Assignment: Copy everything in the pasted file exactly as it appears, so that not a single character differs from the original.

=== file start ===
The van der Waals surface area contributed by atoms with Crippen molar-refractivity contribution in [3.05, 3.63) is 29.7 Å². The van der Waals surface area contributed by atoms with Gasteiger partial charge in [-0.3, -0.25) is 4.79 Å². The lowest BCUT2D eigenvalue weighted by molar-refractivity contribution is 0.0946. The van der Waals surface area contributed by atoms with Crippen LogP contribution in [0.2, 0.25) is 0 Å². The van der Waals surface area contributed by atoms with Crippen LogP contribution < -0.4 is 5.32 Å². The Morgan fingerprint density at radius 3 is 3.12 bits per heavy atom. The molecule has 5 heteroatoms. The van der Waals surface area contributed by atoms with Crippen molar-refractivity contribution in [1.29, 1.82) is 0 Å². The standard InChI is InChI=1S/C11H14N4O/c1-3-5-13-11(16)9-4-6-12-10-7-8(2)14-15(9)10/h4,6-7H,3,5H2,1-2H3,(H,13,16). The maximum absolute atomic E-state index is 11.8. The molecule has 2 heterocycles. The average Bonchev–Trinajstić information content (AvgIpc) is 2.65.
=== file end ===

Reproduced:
The van der Waals surface area contributed by atoms with Crippen molar-refractivity contribution in [3.05, 3.63) is 29.7 Å². The van der Waals surface area contributed by atoms with Gasteiger partial charge in [-0.3, -0.25) is 4.79 Å². The lowest BCUT2D eigenvalue weighted by molar-refractivity contribution is 0.0946. The van der Waals surface area contributed by atoms with Crippen LogP contribution in [0.2, 0.25) is 0 Å². The van der Waals surface area contributed by atoms with Crippen LogP contribution < -0.4 is 5.32 Å². The Morgan fingerprint density at radius 3 is 3.12 bits per heavy atom. The molecule has 5 heteroatoms. The van der Waals surface area contributed by atoms with Crippen molar-refractivity contribution in [1.29, 1.82) is 0 Å². The standard InChI is InChI=1S/C11H14N4O/c1-3-5-13-11(16)9-4-6-12-10-7-8(2)14-15(9)10/h4,6-7H,3,5H2,1-2H3,(H,13,16). The maximum absolute atomic E-state index is 11.8. The molecule has 2 heterocycles. The average Bonchev–Trinajstić information content (AvgIpc) is 2.65.